We have so much. So very, very much.
So much food — good food, clean food. Food from a million and one sources all over the world brought to our doorsteps, or at least our grocery store shelves, with very little effort on our part. Food for the most part free from germs and bacteria and the travails of hunting and killing, or hoeing and tilling. Food for our delight and, if not our delight, at least our good nutrition.
So much good nutrition. Over-nutrition. So much good health. And good shelter. Roofs over our heads, providing coolness and shade when we're too hot, and warmth when we're cold. Plus so many hats and shirts and jackets and wooly socks doing the same.
We have so many toys, so much stuff for fun. Games, computers, iSomethings. Dirt bikes. Mountain bikes. Skis, boards, skates. And so many places to go and so many ways to get there. Our own cars and trucks and motorcycles — several in a family, sometimes. Cruise ships like small cities, and comfortable trains and buses and planes. Endless forms of transportation capable of whisking us anywhere in a blink, bringing family and friends together across thousands of kilometres, all for the price of a ticket that most, for the most part, can afford.
So much, so very much goodness inhabits our lives, and yet it seems we have so little time and even less inclination to be grateful when here we are, living in a world of luxury beyond that which kings and queens of medieval Europe took to be theirs.
In its simplest and most primary definition, "gratitude," by the Oxford English dictionary, means the quality or condition of being thankful. It comes from the Latin gratia, meaning "favour" and gratus meaning "pleasing." "Gratuity", "gratefulness" and all the other words we have that stem from this Latin root have to do with "kindness, generousness, gifts, the beauty of giving and receiving, or getting something for nothing..." writes Paul W. Pruyser in The Minister as Diagnostician.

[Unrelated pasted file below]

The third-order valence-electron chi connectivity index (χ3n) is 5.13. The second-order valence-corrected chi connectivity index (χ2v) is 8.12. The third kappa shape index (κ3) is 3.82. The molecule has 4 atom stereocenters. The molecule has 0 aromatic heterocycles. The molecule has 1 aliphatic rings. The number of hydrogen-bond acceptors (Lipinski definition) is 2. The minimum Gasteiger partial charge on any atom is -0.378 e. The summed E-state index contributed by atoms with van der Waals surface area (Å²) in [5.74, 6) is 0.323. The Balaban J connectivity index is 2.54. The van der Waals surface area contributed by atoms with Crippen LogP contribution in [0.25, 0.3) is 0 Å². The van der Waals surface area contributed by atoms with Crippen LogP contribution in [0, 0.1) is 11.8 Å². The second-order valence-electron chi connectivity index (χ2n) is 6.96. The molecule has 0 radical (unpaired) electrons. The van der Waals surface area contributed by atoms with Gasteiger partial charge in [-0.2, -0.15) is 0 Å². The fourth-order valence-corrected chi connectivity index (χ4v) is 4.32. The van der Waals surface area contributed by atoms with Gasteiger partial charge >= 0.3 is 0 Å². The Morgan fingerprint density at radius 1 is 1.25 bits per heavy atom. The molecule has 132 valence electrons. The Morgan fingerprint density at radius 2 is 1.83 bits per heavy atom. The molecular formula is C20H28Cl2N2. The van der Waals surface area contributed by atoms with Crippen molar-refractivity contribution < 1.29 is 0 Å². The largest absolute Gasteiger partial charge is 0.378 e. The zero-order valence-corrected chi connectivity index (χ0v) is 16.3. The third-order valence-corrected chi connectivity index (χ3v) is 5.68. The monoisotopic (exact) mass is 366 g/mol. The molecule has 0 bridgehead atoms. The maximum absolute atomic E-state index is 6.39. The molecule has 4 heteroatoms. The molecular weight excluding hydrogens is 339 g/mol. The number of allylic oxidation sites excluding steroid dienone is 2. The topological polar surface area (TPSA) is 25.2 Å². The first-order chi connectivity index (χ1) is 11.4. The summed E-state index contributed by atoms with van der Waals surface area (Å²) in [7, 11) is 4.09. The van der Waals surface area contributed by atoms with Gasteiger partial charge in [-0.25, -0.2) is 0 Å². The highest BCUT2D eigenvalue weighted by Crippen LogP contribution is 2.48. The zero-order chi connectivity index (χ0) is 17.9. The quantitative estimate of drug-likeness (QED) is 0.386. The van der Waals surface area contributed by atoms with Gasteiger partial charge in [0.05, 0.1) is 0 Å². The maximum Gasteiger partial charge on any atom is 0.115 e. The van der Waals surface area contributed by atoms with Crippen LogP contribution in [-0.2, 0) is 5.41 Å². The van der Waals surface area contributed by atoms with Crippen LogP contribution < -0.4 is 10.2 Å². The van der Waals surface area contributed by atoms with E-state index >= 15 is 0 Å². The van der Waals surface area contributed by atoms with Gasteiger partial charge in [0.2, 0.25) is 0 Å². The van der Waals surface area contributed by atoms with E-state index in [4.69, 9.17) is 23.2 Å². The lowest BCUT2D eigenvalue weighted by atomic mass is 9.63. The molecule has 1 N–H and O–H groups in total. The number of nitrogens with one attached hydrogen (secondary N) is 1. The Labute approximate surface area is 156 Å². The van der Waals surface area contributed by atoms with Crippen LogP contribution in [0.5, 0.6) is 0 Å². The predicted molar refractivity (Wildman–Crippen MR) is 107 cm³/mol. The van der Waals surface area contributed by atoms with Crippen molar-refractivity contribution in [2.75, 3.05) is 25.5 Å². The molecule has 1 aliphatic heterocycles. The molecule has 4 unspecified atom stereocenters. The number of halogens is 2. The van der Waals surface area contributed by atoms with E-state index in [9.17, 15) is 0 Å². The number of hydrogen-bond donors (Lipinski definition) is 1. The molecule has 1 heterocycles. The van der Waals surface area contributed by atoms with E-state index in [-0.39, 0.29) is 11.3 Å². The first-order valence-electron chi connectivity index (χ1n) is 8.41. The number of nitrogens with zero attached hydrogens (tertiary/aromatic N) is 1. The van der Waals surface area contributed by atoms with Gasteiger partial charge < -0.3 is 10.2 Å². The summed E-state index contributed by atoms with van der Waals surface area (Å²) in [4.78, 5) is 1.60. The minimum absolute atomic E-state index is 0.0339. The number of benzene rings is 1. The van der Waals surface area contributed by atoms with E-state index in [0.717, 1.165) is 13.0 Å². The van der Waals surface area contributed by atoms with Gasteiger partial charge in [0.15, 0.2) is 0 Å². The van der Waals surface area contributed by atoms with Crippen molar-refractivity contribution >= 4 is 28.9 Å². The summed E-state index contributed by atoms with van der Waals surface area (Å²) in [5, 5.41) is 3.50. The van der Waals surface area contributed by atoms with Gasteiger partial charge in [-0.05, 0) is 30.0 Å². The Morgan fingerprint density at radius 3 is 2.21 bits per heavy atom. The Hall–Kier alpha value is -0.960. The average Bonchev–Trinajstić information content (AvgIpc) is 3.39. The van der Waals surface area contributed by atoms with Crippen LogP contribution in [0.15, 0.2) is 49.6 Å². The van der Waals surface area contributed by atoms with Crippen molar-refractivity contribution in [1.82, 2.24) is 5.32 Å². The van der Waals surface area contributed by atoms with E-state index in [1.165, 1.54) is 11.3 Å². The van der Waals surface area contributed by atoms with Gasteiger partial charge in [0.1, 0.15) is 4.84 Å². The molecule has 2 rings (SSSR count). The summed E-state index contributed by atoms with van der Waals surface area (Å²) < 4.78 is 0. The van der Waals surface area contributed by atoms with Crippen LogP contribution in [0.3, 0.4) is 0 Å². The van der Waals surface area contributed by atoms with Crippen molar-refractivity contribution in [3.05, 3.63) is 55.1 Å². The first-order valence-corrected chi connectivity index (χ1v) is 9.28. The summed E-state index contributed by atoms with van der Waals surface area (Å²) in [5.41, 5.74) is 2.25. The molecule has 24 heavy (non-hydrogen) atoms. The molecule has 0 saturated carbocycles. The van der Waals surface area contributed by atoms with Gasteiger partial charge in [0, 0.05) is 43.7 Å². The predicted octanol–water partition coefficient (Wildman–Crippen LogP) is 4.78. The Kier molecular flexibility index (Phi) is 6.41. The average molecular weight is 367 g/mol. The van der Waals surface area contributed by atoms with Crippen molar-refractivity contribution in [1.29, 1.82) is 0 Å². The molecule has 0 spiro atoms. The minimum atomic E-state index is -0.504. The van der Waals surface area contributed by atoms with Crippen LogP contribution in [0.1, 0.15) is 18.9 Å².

But it's that first, more fundamental state of being thankful that I have in mind as we approach Thanksgiving.
Margaret Visser, brilliant essayist that she is, put out a fascinating book a few years back on the topic — The Gift of Thanks: The Roots, Persistence and Paradoxical Meaning of a Social Ritual. In it she unpacks the many threads entangled with gratitude in Western culture, including the way in which we "bring up" our children to express gratitude as well as how we expect it returned.
I was curious to read that in a blind study of middle class children and their families, mothers were much more polite than fathers, spontaneously saying "thank you" 50 per cent of the time during periods of play when the whole family was being observed, as opposed to fathers saying it only 18 per cent of the time. Perhaps this accounts in part for the absence of an overall sense of gratitude in our still patriarchal culture.